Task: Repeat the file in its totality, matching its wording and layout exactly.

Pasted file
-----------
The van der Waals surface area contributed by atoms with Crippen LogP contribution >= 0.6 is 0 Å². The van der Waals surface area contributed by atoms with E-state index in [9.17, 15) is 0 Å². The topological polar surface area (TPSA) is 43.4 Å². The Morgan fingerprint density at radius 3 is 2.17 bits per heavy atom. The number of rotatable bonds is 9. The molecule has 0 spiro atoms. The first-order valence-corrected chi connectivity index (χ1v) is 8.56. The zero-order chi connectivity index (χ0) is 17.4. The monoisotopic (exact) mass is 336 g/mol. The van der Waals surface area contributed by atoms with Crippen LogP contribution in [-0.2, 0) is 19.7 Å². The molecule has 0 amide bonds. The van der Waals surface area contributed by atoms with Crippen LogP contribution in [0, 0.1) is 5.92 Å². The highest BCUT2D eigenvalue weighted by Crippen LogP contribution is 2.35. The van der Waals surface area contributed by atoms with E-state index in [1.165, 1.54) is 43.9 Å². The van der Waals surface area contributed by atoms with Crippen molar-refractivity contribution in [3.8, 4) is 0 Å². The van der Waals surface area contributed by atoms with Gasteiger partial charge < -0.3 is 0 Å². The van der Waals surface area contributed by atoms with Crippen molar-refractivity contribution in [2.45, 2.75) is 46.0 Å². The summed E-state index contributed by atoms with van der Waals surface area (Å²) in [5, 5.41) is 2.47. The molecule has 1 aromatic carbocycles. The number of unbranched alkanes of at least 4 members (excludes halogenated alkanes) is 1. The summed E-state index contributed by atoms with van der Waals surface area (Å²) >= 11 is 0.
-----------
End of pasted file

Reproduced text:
The van der Waals surface area contributed by atoms with Crippen LogP contribution >= 0.6 is 0 Å². The van der Waals surface area contributed by atoms with E-state index in [9.17, 15) is 0 Å². The topological polar surface area (TPSA) is 43.4 Å². The Morgan fingerprint density at radius 3 is 2.17 bits per heavy atom. The number of rotatable bonds is 9. The molecule has 0 spiro atoms. The first-order valence-corrected chi connectivity index (χ1v) is 8.56. The zero-order chi connectivity index (χ0) is 17.4. The monoisotopic (exact) mass is 336 g/mol. The van der Waals surface area contributed by atoms with Crippen LogP contribution in [-0.2, 0) is 19.7 Å². The molecule has 0 amide bonds. The van der Waals surface area contributed by atoms with Crippen LogP contribution in [0, 0.1) is 5.92 Å². The highest BCUT2D eigenvalue weighted by Crippen LogP contribution is 2.35. The van der Waals surface area contributed by atoms with E-state index in [1.165, 1.54) is 43.9 Å². The van der Waals surface area contributed by atoms with Crippen molar-refractivity contribution in [3.8, 4) is 0 Å². The van der Waals surface area contributed by atoms with Gasteiger partial charge < -0.3 is 0 Å². The van der Waals surface area contributed by atoms with Crippen molar-refractivity contribution in [2.45, 2.75) is 46.0 Å². The summed E-state index contributed by atoms with van der Waals surface area (Å²) in [5, 5.41) is 2.47. The molecule has 1 aromatic carbocycles. The number of unbranched alkanes of at least 4 members (excludes halogenated alkanes) is 1. The summed E-state index contributed by atoms with van der Waals surface area (Å²) >= 11 is 0.